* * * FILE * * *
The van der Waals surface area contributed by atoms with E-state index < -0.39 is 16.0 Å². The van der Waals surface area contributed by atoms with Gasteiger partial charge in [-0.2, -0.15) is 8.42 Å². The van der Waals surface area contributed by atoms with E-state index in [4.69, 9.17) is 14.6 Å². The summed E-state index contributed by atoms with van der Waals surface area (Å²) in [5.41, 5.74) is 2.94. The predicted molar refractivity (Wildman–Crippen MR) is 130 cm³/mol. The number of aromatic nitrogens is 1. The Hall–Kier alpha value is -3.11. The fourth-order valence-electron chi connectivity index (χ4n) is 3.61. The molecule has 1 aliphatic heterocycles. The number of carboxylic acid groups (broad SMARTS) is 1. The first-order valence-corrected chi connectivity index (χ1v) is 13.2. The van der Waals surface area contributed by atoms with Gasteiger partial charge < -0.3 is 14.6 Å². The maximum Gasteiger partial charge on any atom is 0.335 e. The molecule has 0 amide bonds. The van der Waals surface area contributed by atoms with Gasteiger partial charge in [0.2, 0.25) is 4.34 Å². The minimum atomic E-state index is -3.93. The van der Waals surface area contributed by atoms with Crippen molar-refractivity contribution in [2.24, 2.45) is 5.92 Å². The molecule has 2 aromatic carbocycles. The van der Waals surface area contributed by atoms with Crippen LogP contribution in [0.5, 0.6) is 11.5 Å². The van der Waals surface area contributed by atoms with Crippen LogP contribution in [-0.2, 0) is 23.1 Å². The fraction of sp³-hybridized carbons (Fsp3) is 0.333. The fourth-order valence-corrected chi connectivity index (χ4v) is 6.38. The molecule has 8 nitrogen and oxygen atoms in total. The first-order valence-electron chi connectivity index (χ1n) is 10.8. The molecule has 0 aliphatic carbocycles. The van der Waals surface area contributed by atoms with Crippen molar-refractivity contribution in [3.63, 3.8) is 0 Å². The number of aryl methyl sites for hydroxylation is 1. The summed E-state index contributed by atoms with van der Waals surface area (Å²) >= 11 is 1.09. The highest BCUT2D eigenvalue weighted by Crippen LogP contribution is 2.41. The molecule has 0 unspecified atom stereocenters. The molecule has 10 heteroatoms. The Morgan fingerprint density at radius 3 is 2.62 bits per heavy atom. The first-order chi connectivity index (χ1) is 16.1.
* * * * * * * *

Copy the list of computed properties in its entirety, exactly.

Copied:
The van der Waals surface area contributed by atoms with E-state index < -0.39 is 16.0 Å². The van der Waals surface area contributed by atoms with Gasteiger partial charge in [-0.2, -0.15) is 8.42 Å². The van der Waals surface area contributed by atoms with E-state index in [4.69, 9.17) is 14.6 Å². The summed E-state index contributed by atoms with van der Waals surface area (Å²) in [5.41, 5.74) is 2.94. The predicted molar refractivity (Wildman–Crippen MR) is 130 cm³/mol. The number of aromatic nitrogens is 1. The Hall–Kier alpha value is -3.11. The fourth-order valence-electron chi connectivity index (χ4n) is 3.61. The molecule has 1 aliphatic heterocycles. The number of carboxylic acid groups (broad SMARTS) is 1. The first-order valence-corrected chi connectivity index (χ1v) is 13.2. The van der Waals surface area contributed by atoms with Gasteiger partial charge < -0.3 is 14.6 Å². The maximum Gasteiger partial charge on any atom is 0.335 e. The molecule has 0 amide bonds. The van der Waals surface area contributed by atoms with Gasteiger partial charge in [0.2, 0.25) is 4.34 Å². The minimum atomic E-state index is -3.93. The van der Waals surface area contributed by atoms with Crippen molar-refractivity contribution in [2.24, 2.45) is 5.92 Å². The molecule has 2 aromatic carbocycles. The van der Waals surface area contributed by atoms with Crippen LogP contribution in [0.5, 0.6) is 11.5 Å². The van der Waals surface area contributed by atoms with Crippen LogP contribution in [-0.2, 0) is 23.1 Å². The fraction of sp³-hybridized carbons (Fsp3) is 0.333. The fourth-order valence-corrected chi connectivity index (χ4v) is 6.38. The molecule has 8 nitrogen and oxygen atoms in total. The first-order valence-electron chi connectivity index (χ1n) is 10.8. The molecule has 0 aliphatic carbocycles. The van der Waals surface area contributed by atoms with Crippen molar-refractivity contribution in [3.63, 3.8) is 0 Å². The number of aryl methyl sites for hydroxylation is 1. The summed E-state index contributed by atoms with van der Waals surface area (Å²) >= 11 is 1.09. The highest BCUT2D eigenvalue weighted by Crippen LogP contribution is 2.41. The molecule has 0 unspecified atom stereocenters. The molecule has 10 heteroatoms. The Morgan fingerprint density at radius 3 is 2.62 bits per heavy atom. The first-order chi connectivity index (χ1) is 16.1.